Alas, the gods are unpredictable. Vast in scope. Insanely passionate and impossibly cold and aloof. And when their majesty is brought to bear upon insignificant little humans, the results can be – and often are – catastrophic. Rin witnesses this firsthand when the Mugen Federation declares war upon Nikara.

Far from helping her take control of her own life, Rin finds her future thrown into jeopardy when an avenging god seeks to use her as its conduit onto the mortal plane.
As to how that goes, exactly, you’ll have to find out for yourselves. But in summation:

“The Poppy War” is a fantastically mystical story, operatic in scale, personal in its appeal, and one of the most entertaining, thoroughly satisfying journeys you will ever take through the pages of a book.
Prepare to have your perceptions altered.

Saturday, December 14, 2019

This Weeks Review Of. . .

After the events that almost tore their family apart in Australia, life has changed for the better as far as Rebecca Hope-Patko and her husband, Lord Justyn are concerned. They’ve brought Eric and his new sister, Harmony, home to New Jersey, and opened their very own dinner theater – the Ange du Palais. Not only that, but Rebecca has taken firmer control of her personal affairs. She’s learned to look after herself, and volunteered her services and her home to a covert underground railway that helps women and their children escape life-threatening situations.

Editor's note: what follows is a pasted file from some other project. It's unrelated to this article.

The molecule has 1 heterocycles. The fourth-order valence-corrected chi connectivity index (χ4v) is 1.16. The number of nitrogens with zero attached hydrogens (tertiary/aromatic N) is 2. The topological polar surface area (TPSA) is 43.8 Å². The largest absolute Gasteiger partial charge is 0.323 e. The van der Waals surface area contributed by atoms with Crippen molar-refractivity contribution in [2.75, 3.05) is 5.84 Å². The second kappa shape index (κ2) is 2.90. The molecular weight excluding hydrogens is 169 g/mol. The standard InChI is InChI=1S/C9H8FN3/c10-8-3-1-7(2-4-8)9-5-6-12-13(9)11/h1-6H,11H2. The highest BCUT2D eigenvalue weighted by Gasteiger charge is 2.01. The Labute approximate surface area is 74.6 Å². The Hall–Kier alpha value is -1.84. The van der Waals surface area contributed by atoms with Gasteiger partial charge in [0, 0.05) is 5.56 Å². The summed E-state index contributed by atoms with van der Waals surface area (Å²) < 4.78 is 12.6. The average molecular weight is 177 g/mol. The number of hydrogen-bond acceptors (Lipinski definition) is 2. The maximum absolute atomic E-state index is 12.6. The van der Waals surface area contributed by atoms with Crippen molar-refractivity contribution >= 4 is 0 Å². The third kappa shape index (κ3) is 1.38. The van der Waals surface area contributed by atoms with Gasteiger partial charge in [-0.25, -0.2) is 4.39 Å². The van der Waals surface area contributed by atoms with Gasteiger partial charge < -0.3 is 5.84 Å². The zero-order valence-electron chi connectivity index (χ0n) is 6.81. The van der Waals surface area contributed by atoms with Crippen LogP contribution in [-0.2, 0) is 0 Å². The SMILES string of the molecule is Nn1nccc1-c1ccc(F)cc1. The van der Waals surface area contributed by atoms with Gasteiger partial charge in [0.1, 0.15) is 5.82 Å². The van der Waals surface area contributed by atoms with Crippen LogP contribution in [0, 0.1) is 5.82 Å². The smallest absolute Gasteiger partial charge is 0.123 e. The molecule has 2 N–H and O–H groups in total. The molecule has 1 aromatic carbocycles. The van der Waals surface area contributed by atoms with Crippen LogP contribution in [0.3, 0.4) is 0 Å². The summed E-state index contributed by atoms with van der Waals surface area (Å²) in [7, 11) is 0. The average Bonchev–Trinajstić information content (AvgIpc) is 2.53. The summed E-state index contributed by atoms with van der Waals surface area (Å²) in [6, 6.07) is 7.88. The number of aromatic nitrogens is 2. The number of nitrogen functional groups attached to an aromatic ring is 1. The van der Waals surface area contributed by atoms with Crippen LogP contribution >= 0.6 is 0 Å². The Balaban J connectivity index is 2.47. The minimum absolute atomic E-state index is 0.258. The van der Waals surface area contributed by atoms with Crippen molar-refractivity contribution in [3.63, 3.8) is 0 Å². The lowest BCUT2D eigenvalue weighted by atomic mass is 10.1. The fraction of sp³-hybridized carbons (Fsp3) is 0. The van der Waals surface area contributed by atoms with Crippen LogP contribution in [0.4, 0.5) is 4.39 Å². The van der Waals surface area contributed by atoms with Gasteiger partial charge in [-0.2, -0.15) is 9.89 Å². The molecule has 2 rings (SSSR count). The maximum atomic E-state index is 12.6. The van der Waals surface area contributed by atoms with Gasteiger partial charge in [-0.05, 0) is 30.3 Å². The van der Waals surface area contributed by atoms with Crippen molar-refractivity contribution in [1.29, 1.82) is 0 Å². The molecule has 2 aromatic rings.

All starts well. The children are happy; Rebecca receives her first assignment, helping an abused mother and child flee a violent home; and the Hope-Patkos launch their new venture with their very own production of “Ghost Bride” based on the animated adventure – Corpse Bride.
Alas, the specter of past trials and tribulations continue to haunt them. There are skeletons in the closet – and in all sorts of other places they shouldn’t be, come to that. And soon, it becomes obvious that someone’s out to sabotage their every effort. No wonder everyone is spooked, for they don’t stand a ghost of a chance of finding out who is responsible unless they pick through the bones of all the little clues left along the way to put this latest whodunit to rest.